Tersh Blissett: [00:30:11] Good point. OK, perfect. I think we hit on all of the fields on that one, but where can we donate, learn more, get connected, all of all of that? Good, good.
Whitney Gilliard: [00:30:26] Yes, you can always number one, when you eat, when you guys take the time, please consider doing a fundraiser for us are online fundraisers. We try to make it really fun. We cater to who you are and what you're about and what you do. And when you do a fundraiser, I want you to understand it is beyond just a monetary expression. It is you saying that you recognize that foster care is among us. You recognize that charity starts at home and you are going to make a public display saying that I care about this and for anybody who knows me, hey, if you don't know about this issue, then now you do. And the other part about it is like so people can donate Agugliaro and company, Doug Gilliard and Company, just like my name here, spelled out Dog. Or you can go to donate to foster care dot com. You can always support us in that way. Funding is always helpful. We don't really need any use clothing. We don't need use Ligeti's and suitcases. And if I can't, another PSA please stop giving us items to use in the system is not helpful.
Whitney Gilliard: [00:31:32] That luggage that you got that you think is great to hand out to defect, please stop doing that is actually very harmful. Imagine being a child that's been removed and you constantly get things that belong to other people that don't smell like you and it's not a part of your personality. Would you go ahead and gift a little girl, a 50 year old woman's luggage? You will not do that. So what I say to stuff like that, well-intended. You know, do a garage sale, take that money and give it to organizations who can help you. That's not like that. That is what's needed. DFS does not need any more use clothes. You guys can help us out in the donation because it's a lot helping young adults like me pay for their living. Imagine. But listen, at the end of the day, what you get to be a part of stopping that foster care is a homelessness pipeline. And that's pretty cool. And you get to see that immediately.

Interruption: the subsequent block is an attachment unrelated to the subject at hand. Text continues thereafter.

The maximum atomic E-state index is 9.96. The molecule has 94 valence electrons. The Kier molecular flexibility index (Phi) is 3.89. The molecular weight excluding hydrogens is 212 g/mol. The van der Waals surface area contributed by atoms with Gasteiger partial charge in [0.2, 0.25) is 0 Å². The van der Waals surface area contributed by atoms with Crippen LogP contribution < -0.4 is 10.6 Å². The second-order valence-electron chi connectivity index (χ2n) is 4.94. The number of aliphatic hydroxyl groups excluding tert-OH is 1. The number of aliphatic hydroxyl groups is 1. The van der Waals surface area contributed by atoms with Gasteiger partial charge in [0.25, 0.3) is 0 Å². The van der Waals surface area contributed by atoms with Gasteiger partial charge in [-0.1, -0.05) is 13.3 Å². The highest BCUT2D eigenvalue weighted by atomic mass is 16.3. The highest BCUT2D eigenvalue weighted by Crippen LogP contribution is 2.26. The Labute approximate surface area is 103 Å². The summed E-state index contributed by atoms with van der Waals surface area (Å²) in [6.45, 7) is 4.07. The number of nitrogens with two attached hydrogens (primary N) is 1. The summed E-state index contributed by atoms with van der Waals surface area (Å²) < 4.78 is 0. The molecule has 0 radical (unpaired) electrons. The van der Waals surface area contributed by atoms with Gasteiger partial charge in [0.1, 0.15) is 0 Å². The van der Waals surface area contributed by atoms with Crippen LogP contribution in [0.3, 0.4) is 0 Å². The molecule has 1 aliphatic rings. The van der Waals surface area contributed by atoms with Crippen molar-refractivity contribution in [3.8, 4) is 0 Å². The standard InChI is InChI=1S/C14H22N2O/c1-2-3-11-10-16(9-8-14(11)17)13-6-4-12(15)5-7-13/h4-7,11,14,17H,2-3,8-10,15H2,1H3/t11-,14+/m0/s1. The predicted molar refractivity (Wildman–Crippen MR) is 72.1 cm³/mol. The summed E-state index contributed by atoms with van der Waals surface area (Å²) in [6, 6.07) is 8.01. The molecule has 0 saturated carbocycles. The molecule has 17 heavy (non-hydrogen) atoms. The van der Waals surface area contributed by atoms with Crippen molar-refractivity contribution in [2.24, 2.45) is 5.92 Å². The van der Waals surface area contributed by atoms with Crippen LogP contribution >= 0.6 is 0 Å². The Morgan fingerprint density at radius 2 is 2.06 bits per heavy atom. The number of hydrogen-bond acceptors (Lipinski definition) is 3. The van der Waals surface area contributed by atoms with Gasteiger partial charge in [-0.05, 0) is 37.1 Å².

Tersh Blissett: [00:32:24] That's awesome. That's good stuff when I knew that it was going to be exciting having you on the show and you'd make a massive impact and I'm so glad that you came on the show, You've definitely taught me several things. I mean, lots of stuff. The biggest thing for me, the biggest takeaway that I have on this is when you said serve prevention and preservation. Families serve to prevent and preserve families versus just constantly calling defects and, you know, trying to get kids taken away from their family rather than just stick out your hand and help. And there's so often that might not be much at all that they actually need. It might just be something that you would just consider like throwing away or even like you wouldn't even consider like 15 minutes, like helping out just a little bit. So I think that's one of the biggest that's one of the biggest takeaways that I have for sure. Is there I'm pretty sure that you all have some training programs, is that correct, for people transitioning into adulthood as far as like even learning some trades or anything like that? Yeah.